Our group specializes in using numerical simulations to better understand the dynamics, predictability, and multi-scale impacts of tropical cyclones, mesoscale convective systems, and severe convective weather. Some of our recent and ongoing research is detailed below. We gratefully acknowledge support from NSF, NOAA, and UWM for this research.
Tropical Cyclone-Midlatitude Flow Interactions
The interaction of a tropical cyclone’s diabatically driven outflow with the antecedent midlatitude waveguide can reconfigure the downstream flow over one or more synoptic-scale wavelengths. The specific outcome of this interaction is sensitive to the phasing between the cyclone and midlatitude waveguide and the structure of the midlatitude waveguide. Our group conducts research to document the extent to which the downstream response can modify the downstream tropical-to-subtropical environment, particularly as it relates to its favorability for tropical cyclone formation and maintenance, and thus better understand the role of tropical cyclones in the climate system.
Overland Tropical Cyclone Intensity Change
Tropical cyclones are primarily fueled by enthalpy fluxes from an underlying warm ocean. However, a subset of tropical cyclones has been observed to reintensify over land, even in non-baroclinic environments (i.e., absent large-scale forcing for ascent from an upstream midlatitude trough). While it is generally accepted that making the land-surface more water like is necessary to permit overland reintensification, the precise thermodynamic processes at the land-surface interface and within the upper soil that can subsequently result in a tropical cyclone intensifying over land are not yet agreed upon. Our group conducts research to better quantify these processes using both idealized and real-data numerical simulations.
Tropical Cyclone Intensity-Change Prediction
Although improved observational capabilities and data-assimilation methods have recently led to significant advances in high-resolution dynamical models’ ability to provide skillful tropical cyclone intensity forecasts, statistical-dynamical models like SHIPS and LGEM remain some of the most skillful intensity-change guidance. Our group is using a novel machine-learning approach called evolutionary programming to develop a skillful, minimally biased tropical cyclone intensity-change model for deterministic forecasts of cyclone intensity and probabilistic forecasts of rapid intensification and rapid weakening. Evaluation of this model within the Joint Hurricane Testbed is ongoing.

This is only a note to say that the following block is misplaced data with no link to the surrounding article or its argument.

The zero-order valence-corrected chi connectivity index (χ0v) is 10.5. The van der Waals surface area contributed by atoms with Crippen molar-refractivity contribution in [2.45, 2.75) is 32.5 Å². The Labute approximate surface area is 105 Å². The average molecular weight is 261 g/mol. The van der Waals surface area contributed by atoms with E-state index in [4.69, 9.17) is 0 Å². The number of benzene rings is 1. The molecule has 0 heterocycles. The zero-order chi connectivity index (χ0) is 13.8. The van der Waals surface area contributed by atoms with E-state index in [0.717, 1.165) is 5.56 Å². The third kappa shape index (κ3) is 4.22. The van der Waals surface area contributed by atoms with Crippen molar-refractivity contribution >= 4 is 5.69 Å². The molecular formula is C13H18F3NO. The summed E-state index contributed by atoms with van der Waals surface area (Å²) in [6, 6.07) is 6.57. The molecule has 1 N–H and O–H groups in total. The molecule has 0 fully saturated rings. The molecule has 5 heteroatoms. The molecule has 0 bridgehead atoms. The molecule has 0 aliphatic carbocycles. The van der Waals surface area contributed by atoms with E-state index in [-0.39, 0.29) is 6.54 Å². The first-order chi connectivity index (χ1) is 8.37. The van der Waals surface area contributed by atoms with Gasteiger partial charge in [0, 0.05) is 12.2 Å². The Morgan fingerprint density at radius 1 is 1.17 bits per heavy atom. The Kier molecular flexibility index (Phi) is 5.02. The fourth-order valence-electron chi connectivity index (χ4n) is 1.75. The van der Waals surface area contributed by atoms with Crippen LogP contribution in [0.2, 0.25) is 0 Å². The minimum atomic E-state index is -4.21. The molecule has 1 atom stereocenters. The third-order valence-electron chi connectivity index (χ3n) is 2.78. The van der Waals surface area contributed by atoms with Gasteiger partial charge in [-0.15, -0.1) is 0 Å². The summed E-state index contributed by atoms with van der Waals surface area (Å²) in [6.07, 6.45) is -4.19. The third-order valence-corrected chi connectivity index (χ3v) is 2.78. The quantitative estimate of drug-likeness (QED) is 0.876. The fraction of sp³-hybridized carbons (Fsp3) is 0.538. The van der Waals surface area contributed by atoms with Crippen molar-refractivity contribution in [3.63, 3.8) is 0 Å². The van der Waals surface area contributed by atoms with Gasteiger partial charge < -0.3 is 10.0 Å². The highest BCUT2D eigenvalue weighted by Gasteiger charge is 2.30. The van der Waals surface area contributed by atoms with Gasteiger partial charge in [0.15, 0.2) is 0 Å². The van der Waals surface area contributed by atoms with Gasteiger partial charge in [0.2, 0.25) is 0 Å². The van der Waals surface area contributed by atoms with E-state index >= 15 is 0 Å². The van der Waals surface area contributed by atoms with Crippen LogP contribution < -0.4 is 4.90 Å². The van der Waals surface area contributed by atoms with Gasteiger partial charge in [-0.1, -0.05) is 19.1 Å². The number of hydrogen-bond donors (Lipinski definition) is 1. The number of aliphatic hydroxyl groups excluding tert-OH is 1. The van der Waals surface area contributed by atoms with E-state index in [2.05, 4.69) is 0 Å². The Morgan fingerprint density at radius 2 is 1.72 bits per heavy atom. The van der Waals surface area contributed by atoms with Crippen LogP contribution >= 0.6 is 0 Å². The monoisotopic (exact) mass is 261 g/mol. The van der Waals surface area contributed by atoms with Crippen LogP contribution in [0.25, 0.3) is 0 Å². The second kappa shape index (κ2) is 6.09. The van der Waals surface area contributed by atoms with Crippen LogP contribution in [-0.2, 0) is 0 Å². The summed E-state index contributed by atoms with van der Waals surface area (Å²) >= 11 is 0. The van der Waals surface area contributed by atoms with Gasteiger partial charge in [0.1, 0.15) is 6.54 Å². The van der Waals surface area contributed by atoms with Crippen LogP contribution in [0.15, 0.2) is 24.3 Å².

Mesoscale Convective Systems
Mesoscale convective systems are important contributors to the warm-season climatology of the central and eastern United States. We conduct research to better understand MCS dynamics, particularly rear-inflow jet structure and evolution, quantify the predictability of MCS maintenance, and to document how uncertainty in convection initiation forecasts influences MCS predictability.
Successful predictions of thunderstorms and their hazards hinge upon accurate convection initiation forecasts and the multi-scale physical processes that influence its occurrence. We conduct research to quantify convection initiation's predictability and to identify fundamental shortcomings, such as model representations of capping inversions, that impose limits upon its skillful prediction.
Ensemble Prediction and Utilization
Ensemble forecasting aids in quantifying weather prediction uncertainty and in weather event risk estimation. Much of our research makes extensive use of ensemble guidance. We have also studied varying methods for ensemble construction and how forecasters utilize ensemble guidance when preparing forecasts for high-impact meteorological events.
We actively welcome new collaboration with prospective graduate students and other scientists on topics of mutual interest. For a full publication listing with accessible summaries, please see the Publications page. A simple publication listing is available in Prof. Evans' Curriculum Vita. Citation information is available in Prof. Evans' Google Scholar profile.